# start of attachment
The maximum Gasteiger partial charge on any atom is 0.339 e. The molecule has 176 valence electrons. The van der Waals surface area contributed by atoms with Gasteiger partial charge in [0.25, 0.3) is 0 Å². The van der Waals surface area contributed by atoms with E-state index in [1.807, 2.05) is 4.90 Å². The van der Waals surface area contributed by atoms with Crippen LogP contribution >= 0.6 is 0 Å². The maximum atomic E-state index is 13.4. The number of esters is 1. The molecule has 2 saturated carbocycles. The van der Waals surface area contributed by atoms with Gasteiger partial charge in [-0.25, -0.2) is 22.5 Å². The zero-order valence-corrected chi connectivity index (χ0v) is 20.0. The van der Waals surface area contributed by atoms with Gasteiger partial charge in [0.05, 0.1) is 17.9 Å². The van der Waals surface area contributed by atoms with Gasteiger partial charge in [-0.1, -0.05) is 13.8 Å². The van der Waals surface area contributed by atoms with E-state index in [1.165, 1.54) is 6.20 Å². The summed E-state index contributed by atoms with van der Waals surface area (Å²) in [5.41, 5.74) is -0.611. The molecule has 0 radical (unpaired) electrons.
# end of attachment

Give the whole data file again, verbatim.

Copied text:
The maximum Gasteiger partial charge on any atom is 0.339 e. The molecule has 176 valence electrons. The van der Waals surface area contributed by atoms with Gasteiger partial charge in [0.25, 0.3) is 0 Å². The van der Waals surface area contributed by atoms with E-state index in [1.807, 2.05) is 4.90 Å². The van der Waals surface area contributed by atoms with Crippen LogP contribution >= 0.6 is 0 Å². The maximum atomic E-state index is 13.4. The number of esters is 1. The molecule has 2 saturated carbocycles. The van der Waals surface area contributed by atoms with Gasteiger partial charge in [-0.25, -0.2) is 22.5 Å². The zero-order valence-corrected chi connectivity index (χ0v) is 20.0. The van der Waals surface area contributed by atoms with Gasteiger partial charge in [0.05, 0.1) is 17.9 Å². The van der Waals surface area contributed by atoms with Gasteiger partial charge in [-0.1, -0.05) is 13.8 Å². The van der Waals surface area contributed by atoms with E-state index in [1.165, 1.54) is 6.20 Å². The summed E-state index contributed by atoms with van der Waals surface area (Å²) in [5.41, 5.74) is -0.611. The molecule has 0 radical (unpaired) electrons.